Tamara Hill Murphy
May 9, 2016
When traveling to places marked by a dark past, we must bring an attentiveness beyond morbid curiosity.
Before I was even a "born-again" Christian I experienced this in Berlin while visiting sites where the Nazi regime held their offices. The atmosphere was thick with sorrow and I cried for the three days we were there even though there were many celebrating the fall of the Wall. It is a memory I will live with forever and it has impacted my life as an intercessor.
Great article. Thank you for bringing this back to my attention.
I hadn't heard the term "Dark Tourism" before - but I have definitely experienced it in the town of Tombstone, Arizona. It's a town known for a gun battle, and they certainly know it. The only reason to visit is to see where two rival groups (gangs, essentially) fought for territory. The place has a decidedly macabre air about it; signs in the streets identifying the dates and circumstances of old west deaths; even the cemetary is famous and well travelled by strangers.
But also, when I was 16 I visited the concentration camp Dachau, and it had a huge impact on me. And although it certainly saw more death and suffering than Tombstone, the quiet terror of that place didn't inspire the same twisted voyerism. Instead it was emotional and dreadful. Even today, visiting heads of state are compelled to visit "Yad Vashem", Israel's Nation Holocaust Museum at least once. It is a beautiful and somber collection of displays and monuments that reveal one of the darkest chapters in world history. In many ways, you can't understand national Israel unless you know more about the Holocaust and what jews have suffered in the last century. But there are critics of this policy who accuse Israel of guilt-tripping and emotional bating.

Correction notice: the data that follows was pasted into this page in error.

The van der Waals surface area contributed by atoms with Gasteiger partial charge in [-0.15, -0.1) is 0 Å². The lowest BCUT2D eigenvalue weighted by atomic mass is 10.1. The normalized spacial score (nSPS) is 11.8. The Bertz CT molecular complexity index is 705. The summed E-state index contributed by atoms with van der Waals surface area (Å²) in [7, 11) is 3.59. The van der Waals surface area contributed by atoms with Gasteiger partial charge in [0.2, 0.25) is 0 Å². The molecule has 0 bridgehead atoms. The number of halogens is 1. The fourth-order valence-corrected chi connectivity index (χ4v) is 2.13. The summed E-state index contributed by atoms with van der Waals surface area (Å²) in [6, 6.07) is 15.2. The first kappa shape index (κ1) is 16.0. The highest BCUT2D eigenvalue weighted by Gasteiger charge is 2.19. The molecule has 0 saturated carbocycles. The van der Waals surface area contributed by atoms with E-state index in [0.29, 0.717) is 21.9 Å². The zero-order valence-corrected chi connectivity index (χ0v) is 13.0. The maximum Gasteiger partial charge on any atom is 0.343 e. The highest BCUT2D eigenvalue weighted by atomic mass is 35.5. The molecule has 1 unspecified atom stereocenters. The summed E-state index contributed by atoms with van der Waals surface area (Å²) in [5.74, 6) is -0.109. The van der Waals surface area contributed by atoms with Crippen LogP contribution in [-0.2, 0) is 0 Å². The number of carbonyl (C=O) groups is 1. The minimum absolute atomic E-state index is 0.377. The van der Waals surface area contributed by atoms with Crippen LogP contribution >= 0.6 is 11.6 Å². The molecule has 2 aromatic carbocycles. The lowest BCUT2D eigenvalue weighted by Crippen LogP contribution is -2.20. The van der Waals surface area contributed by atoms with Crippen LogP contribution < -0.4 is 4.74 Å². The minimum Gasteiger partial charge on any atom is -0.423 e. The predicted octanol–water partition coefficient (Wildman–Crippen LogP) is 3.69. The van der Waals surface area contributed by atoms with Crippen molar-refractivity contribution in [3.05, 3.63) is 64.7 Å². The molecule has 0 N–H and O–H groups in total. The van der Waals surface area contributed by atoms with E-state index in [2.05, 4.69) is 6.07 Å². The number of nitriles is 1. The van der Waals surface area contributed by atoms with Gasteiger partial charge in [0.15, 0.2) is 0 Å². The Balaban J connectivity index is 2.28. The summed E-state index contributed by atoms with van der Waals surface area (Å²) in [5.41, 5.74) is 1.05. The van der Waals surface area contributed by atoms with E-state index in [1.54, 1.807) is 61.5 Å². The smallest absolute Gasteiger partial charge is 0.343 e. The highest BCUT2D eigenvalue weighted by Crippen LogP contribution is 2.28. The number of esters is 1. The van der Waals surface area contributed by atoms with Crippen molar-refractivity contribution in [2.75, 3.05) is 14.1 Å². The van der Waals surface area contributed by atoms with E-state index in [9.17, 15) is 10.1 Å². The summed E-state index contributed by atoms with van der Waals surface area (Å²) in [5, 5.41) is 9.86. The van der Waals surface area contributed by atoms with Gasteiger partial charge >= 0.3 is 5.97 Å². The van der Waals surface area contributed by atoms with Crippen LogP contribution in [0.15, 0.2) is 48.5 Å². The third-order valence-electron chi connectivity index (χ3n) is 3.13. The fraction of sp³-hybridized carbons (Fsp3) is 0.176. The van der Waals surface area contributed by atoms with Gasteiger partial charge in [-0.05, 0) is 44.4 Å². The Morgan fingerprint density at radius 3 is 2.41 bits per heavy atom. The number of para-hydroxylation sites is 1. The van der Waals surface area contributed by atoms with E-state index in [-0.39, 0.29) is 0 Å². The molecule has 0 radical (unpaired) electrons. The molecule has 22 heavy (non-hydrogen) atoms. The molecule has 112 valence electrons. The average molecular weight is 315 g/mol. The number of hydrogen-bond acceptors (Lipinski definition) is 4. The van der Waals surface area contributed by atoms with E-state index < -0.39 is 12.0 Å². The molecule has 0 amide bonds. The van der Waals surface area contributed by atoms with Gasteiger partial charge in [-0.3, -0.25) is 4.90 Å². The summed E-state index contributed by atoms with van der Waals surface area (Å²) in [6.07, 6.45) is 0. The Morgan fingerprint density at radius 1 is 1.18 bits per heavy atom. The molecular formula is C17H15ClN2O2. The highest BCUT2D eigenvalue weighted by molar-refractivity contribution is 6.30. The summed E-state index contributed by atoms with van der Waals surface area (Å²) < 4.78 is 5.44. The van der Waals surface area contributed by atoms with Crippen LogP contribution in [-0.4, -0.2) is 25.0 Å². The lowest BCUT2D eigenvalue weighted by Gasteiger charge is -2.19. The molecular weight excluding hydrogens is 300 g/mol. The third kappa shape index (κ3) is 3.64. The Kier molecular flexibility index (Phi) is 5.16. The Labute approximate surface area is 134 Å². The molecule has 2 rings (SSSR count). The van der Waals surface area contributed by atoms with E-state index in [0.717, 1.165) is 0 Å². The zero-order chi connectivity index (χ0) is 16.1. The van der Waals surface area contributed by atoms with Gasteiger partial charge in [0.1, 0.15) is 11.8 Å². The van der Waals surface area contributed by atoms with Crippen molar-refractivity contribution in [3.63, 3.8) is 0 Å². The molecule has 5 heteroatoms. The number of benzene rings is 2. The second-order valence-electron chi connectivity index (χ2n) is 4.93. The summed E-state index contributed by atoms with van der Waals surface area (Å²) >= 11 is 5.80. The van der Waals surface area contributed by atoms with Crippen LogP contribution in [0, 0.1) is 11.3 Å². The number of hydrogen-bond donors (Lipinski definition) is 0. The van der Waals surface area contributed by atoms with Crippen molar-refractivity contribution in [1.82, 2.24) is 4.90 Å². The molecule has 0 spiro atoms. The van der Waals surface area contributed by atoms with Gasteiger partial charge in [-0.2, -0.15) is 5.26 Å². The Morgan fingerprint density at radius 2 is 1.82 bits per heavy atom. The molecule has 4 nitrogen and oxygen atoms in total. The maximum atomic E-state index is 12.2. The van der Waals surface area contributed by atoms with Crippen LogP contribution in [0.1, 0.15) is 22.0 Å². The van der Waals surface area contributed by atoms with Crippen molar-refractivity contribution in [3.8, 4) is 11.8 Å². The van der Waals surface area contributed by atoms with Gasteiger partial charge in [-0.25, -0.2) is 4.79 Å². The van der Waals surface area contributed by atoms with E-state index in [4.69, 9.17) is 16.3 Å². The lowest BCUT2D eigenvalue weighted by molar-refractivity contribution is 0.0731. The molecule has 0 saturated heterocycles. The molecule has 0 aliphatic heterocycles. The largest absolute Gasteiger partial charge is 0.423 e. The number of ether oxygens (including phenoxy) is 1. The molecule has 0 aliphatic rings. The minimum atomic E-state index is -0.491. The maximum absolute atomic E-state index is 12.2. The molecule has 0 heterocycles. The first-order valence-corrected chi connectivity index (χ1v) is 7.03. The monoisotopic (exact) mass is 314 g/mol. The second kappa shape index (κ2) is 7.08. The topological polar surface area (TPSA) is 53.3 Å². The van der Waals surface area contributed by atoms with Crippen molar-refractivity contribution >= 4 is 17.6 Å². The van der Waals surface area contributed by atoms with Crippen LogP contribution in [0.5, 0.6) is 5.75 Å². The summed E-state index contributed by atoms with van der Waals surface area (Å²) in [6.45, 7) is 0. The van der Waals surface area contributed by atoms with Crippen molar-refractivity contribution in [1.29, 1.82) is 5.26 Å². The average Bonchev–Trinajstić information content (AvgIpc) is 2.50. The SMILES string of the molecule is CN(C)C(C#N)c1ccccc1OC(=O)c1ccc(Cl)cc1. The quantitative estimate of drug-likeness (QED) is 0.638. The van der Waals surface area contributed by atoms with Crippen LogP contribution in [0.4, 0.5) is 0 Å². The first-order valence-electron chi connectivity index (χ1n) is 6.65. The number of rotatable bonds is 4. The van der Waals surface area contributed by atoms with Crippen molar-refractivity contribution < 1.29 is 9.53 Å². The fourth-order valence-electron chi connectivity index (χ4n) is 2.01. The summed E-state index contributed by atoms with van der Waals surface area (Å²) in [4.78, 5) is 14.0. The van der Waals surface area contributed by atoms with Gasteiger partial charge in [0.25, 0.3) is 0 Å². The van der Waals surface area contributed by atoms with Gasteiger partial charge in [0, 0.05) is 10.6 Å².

In Reply to Carmen (comment #28197)
Carmen, what a perfect example of making holy out of a desecrated place. I am touched by your story. Thank you for sharing it.
In Reply to Dave T (comment #28198)
Dave, I hadn't heard the term "Dark Tourism" before reading the Nat'l. Geo. article either. The two places you mention are perfect examples. I think the contrast you mention between Tombstone and Dachau make an interesting conversation. Almost as if one were a gratuitous revoking of darkness, and the other ground embedded with darkness. Thanks for sharing the examples. As I was writing, I was wishing for the opportunity to hear where others had experienced this sort of experience.
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